When he and his wife were demonstrating in Rabin Square, he said that they noticed all kinds of Jews. The Dati Leumi were there with the Chasidish, Yeshivish, non-religious and more. His wife looked at him and said, “Zeu zeh. Hacol yaavor.” That’s it. Everything will pass (and get better).” In the strength of this achdut we will survive and become stronger.”
Mr. Yifrach found his son’s journal during those days and related a story. The name Eyal has two meanings. One is a deer, the other is strength. He and his wife named their son on the definition of strength. And as he read his journal, this too gave him strength.
Eyal wrote; “I do not fear. On the contrary, this brings out my strength. No fear. Rather the will to put forth my best effort. If you fall 1,000 times, it is a sign that you got up 1,000 times. It’s a sign that you have the strength to rise.”
Eyal’s father lifted his eyes from his notes, looked at us and said, “we all have this strength.”
We concluded his speech with Tehilim, prayers for the wounded of the recent attacks, prayers for the murdered and singing Acheinu. All in one voice.
On Sunday, November 9th , a 60 year old woman walking from the train station in sleepy, Cedarhurst Long Island, was attacked from behind by four females wearing Halloween masks and hoodies. The community is in an uproar. Why would anyone attack a defenseless 60 year old woman? And she was ruthlessly blindsided by four other women? Since when do these things happen in our neighborhood?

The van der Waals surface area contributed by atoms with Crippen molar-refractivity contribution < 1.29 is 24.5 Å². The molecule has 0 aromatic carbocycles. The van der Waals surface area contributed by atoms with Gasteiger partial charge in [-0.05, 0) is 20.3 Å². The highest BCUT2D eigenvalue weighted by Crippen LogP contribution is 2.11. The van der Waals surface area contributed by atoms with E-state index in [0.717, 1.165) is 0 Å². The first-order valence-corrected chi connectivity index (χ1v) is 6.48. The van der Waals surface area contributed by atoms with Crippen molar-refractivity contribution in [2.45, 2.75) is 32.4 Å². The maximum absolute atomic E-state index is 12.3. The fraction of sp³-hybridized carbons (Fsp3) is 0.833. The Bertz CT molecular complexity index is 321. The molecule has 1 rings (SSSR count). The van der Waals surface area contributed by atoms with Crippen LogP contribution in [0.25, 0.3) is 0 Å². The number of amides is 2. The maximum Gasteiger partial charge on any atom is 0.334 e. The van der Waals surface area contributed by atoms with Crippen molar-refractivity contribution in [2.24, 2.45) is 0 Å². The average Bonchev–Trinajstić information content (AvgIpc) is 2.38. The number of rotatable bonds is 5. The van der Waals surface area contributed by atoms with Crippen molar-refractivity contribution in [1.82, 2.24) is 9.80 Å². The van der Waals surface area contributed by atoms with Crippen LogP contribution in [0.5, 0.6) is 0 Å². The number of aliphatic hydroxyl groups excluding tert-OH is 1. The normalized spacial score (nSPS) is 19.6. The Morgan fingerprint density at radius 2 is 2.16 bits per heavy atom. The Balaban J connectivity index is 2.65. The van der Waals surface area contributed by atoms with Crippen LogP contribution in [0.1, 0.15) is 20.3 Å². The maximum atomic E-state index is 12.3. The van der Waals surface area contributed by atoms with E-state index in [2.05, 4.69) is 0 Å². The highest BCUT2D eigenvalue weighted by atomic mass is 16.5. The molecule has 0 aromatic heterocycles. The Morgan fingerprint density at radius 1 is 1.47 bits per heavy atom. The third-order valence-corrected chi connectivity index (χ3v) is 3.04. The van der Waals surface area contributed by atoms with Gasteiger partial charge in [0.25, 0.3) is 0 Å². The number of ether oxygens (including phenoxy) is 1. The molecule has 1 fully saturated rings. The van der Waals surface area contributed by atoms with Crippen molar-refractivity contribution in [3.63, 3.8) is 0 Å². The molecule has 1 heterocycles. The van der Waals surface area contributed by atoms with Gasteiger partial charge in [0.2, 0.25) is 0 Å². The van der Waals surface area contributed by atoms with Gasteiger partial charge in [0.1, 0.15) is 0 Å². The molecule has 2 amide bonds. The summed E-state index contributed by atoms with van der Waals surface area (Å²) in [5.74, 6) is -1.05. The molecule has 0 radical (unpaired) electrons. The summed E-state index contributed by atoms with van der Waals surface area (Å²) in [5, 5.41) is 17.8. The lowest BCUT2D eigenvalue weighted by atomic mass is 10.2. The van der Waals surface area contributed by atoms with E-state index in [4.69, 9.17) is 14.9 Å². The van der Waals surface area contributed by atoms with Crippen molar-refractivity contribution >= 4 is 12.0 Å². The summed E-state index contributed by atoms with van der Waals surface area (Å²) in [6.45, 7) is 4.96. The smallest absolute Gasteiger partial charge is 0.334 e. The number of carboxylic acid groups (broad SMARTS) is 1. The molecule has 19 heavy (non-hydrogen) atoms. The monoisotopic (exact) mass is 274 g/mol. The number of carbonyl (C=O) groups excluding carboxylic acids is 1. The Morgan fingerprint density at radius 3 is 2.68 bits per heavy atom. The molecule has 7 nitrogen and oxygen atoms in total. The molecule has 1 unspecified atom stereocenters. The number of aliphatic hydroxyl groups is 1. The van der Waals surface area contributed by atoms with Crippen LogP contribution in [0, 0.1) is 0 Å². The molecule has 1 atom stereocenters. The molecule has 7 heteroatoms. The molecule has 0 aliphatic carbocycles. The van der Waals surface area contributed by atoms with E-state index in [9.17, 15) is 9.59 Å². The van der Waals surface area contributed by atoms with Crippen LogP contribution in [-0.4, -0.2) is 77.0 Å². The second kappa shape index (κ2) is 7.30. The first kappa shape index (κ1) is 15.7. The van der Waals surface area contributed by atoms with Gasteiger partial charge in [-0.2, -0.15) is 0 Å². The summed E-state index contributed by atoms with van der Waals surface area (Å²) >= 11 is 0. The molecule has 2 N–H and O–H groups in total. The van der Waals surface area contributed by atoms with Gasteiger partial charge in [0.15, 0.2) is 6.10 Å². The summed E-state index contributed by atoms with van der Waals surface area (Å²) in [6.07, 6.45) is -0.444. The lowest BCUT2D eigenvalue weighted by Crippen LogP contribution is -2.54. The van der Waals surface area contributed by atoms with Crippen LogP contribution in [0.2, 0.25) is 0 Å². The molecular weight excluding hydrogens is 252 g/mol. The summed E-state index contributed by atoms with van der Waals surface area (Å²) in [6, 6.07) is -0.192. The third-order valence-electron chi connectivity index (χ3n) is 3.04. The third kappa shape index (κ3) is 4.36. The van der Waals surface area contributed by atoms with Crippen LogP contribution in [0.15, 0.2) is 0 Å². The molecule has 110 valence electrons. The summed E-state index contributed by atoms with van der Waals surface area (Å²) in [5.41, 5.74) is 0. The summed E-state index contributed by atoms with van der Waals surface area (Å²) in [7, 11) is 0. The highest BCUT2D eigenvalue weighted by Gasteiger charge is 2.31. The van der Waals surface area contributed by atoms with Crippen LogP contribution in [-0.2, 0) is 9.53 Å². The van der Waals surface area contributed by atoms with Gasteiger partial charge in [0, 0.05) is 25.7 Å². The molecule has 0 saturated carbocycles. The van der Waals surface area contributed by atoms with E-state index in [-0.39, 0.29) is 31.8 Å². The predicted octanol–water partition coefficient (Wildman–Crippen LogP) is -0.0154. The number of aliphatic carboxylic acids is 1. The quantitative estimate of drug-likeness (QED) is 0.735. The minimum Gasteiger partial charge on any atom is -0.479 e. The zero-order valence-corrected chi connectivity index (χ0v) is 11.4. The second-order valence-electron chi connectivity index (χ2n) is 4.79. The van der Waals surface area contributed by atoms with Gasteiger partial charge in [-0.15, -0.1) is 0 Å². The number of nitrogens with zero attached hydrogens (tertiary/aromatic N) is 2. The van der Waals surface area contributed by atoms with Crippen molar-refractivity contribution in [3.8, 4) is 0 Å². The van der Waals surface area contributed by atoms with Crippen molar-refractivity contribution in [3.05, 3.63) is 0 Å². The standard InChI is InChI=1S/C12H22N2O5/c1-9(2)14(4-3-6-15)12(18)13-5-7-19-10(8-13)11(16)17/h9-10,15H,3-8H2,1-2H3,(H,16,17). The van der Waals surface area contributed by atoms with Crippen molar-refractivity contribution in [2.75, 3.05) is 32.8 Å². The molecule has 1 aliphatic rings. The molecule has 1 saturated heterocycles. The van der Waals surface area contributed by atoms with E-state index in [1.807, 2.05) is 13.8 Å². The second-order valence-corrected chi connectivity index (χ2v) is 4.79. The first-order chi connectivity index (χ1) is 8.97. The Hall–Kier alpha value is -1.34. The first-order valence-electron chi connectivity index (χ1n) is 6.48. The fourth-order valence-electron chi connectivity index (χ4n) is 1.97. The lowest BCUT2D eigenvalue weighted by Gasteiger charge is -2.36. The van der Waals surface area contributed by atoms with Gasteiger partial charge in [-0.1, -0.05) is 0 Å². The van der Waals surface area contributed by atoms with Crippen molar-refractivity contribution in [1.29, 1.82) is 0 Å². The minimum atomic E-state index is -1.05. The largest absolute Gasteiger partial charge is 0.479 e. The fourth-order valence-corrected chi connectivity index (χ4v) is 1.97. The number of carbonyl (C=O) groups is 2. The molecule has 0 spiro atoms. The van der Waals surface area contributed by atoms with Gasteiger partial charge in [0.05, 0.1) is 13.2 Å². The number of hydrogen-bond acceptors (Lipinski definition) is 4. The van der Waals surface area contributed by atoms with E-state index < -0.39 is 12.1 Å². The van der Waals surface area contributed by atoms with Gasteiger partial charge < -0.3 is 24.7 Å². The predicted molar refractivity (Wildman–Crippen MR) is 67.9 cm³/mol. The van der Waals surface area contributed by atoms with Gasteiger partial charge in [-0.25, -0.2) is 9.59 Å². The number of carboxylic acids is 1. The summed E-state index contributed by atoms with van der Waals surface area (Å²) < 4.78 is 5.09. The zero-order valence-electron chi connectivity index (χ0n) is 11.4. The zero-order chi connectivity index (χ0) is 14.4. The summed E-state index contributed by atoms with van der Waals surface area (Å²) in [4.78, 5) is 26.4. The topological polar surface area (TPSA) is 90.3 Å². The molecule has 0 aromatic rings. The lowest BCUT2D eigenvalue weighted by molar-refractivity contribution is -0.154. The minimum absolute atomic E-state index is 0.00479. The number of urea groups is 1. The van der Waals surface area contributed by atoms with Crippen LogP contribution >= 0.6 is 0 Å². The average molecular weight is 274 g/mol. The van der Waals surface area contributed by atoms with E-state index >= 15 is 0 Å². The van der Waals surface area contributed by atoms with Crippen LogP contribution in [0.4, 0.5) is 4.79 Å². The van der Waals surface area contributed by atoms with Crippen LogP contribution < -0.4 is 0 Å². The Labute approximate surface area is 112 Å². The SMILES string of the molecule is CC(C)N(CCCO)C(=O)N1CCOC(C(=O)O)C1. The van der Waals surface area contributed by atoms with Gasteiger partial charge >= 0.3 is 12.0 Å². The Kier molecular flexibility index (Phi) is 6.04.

Being that it’s my job to teach people how to defend themselves, I have been approached by my colleagues and students to explain what to do in this situation. Since I have a military background, I imagine that they all expected a commando style, macho, spinning back fist type of response… No my friends. We’ll save the spinning back fist for another day.
Before I move on, please understand that I am in no way condemning the victim. Being in a violent encounter is a very stressful and frightening situation. I am merely using her incident to highlight some survival options available to the average person.
I will break down my answer into three phases, taking into account what the tragic heroine of the story should have done before, during and after the attack. My advice will be custom tailored for an average 60 year old woman. Of course all of us will be able to benefit regardless of age, gender or athletic ability.